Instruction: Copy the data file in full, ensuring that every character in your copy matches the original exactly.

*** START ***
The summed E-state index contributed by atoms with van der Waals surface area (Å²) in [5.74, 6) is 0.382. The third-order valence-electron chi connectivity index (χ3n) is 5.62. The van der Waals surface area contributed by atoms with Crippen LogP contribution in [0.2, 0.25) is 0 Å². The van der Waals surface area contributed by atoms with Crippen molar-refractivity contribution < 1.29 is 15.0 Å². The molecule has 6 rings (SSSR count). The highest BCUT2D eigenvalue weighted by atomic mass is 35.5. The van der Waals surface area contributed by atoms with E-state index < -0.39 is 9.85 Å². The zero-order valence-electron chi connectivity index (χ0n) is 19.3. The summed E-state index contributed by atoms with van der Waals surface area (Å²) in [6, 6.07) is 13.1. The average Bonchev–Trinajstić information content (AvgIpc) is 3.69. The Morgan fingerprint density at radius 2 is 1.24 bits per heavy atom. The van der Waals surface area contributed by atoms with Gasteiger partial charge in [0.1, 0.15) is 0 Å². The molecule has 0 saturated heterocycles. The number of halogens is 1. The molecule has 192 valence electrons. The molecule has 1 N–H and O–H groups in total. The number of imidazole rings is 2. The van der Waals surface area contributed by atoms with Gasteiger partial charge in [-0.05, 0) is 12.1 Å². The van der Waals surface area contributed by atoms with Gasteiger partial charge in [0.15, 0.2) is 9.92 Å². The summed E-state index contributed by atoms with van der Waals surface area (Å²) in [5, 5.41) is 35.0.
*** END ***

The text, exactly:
The summed E-state index contributed by atoms with van der Waals surface area (Å²) in [5.74, 6) is 0.382. The third-order valence-electron chi connectivity index (χ3n) is 5.62. The van der Waals surface area contributed by atoms with Crippen LogP contribution in [0.2, 0.25) is 0 Å². The van der Waals surface area contributed by atoms with Crippen molar-refractivity contribution < 1.29 is 15.0 Å². The molecule has 6 rings (SSSR count). The highest BCUT2D eigenvalue weighted by atomic mass is 35.5. The van der Waals surface area contributed by atoms with E-state index < -0.39 is 9.85 Å². The zero-order valence-electron chi connectivity index (χ0n) is 19.3. The summed E-state index contributed by atoms with van der Waals surface area (Å²) in [6, 6.07) is 13.1. The average Bonchev–Trinajstić information content (AvgIpc) is 3.69. The Morgan fingerprint density at radius 2 is 1.24 bits per heavy atom. The van der Waals surface area contributed by atoms with Gasteiger partial charge in [0.1, 0.15) is 0 Å². The molecule has 0 saturated heterocycles. The number of halogens is 1. The molecule has 192 valence electrons. The molecule has 1 N–H and O–H groups in total. The number of imidazole rings is 2. The van der Waals surface area contributed by atoms with Gasteiger partial charge in [-0.05, 0) is 12.1 Å². The van der Waals surface area contributed by atoms with Gasteiger partial charge in [0.15, 0.2) is 9.92 Å². The summed E-state index contributed by atoms with van der Waals surface area (Å²) in [5, 5.41) is 35.0.